The Most Important Days
My Uncle Roger passed away just a few minutes ago. Or, in the vernacular he would have preferred, he was Promoted to Glory. For those few minutes I have contemplated the passing a great man and his influence in so many ways on my life. And here I have shared with you a few thoughts about my uncle, Major(R) Roger Bowman.
Mark Twain once said that the two most important days in a persons life are the day they were born, and the day they find out why they were born.
My uncle, like his brother (my dad) was born at a time of great uncertainty and struggle. To parents who were not rich in anything except faith. Faith in their God and their belief that God had a plan for them and their children.
On the day he was born, there was, no doubt, a great deal of joy and pride. Joy that Grandma would be able to put the name she had jotted down so many months before on the little boy she now held. Pride in a strong and beautiful son. It was, no doubt, an important and memorable day.
Over the years, my Uncle and his family would intersect with our family, always tightly knit, and yet always a product of their generation. Slightly standoffish, slightly strict. But always with a sense of devotion and love, and a belief that family, at the end of the day, is the strong bond that overcomes all else.
When I consider the words of Mark Twain, I realize that there is really not one, singular day when a person realizes the reason why they came into the world. For my Uncle Roger, there were many days, and many, many reasons.
The influence he had on his younger brother, my own father, was far deeper than I had ever realized. When my Grandpa passed away in 2000, I had a chance to – for really the first time with understanding – watch the two of them interact as siblings. I saw in my own dad the eyes of the younger brother looking up still, looking for leadership and direction, now that the last parent was laid to rest. Roger’s reason for being born is found in his influence on my own Dad.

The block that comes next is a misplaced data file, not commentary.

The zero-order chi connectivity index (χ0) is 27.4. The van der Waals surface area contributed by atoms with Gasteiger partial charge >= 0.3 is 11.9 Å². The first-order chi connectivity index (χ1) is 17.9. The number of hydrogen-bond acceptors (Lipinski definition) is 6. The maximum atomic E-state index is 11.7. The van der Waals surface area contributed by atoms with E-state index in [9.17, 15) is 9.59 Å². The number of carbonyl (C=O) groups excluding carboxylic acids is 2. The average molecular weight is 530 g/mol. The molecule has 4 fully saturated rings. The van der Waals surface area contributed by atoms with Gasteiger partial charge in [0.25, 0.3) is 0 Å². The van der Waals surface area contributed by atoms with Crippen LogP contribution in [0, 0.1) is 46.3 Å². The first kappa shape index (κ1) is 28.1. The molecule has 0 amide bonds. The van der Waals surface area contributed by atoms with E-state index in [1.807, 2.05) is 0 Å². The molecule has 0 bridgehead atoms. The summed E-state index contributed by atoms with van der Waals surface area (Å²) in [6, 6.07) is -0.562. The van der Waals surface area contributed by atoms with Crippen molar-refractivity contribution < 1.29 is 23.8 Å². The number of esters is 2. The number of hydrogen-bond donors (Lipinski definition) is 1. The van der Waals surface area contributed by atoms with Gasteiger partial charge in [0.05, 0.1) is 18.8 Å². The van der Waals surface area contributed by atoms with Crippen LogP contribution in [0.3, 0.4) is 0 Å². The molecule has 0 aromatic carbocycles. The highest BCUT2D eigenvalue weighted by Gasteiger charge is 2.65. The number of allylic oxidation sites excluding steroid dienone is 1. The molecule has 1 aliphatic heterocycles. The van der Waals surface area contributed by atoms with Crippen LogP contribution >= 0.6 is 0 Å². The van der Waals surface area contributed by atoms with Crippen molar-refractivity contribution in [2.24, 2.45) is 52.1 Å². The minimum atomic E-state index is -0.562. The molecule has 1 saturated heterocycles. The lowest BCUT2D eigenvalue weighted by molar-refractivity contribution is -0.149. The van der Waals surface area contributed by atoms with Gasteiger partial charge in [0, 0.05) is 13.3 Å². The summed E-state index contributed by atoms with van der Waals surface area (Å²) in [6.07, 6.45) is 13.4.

In my Aunt Cecile, Roger found the love of his youth. The stories I would hear from Grandpa and Grandma of his travels to go and see her were filled with the humor of watching young people in love, combined with the concern of parents worried about motorcycle gangs. In Cecile, his reason would find love and loyalty, passion and understanding.
In his own children, my cousins, RuthAnn, Mike and Robb, I saw through the years as they took lessons that sometimes were hard, sometimes easy, but lessons that sank in and influenced them throughout their lives. More than that, those lessons were expanded and applied beyond what had been taught, until ever new ground and opportunities were found and experienced together. His reason for being born, is found in them.
In their children, Roger’s life still echoes, as his influence reaches the next generation. You can see it in their pride and family connections. In their voices and in their songs. His reason is seen in them.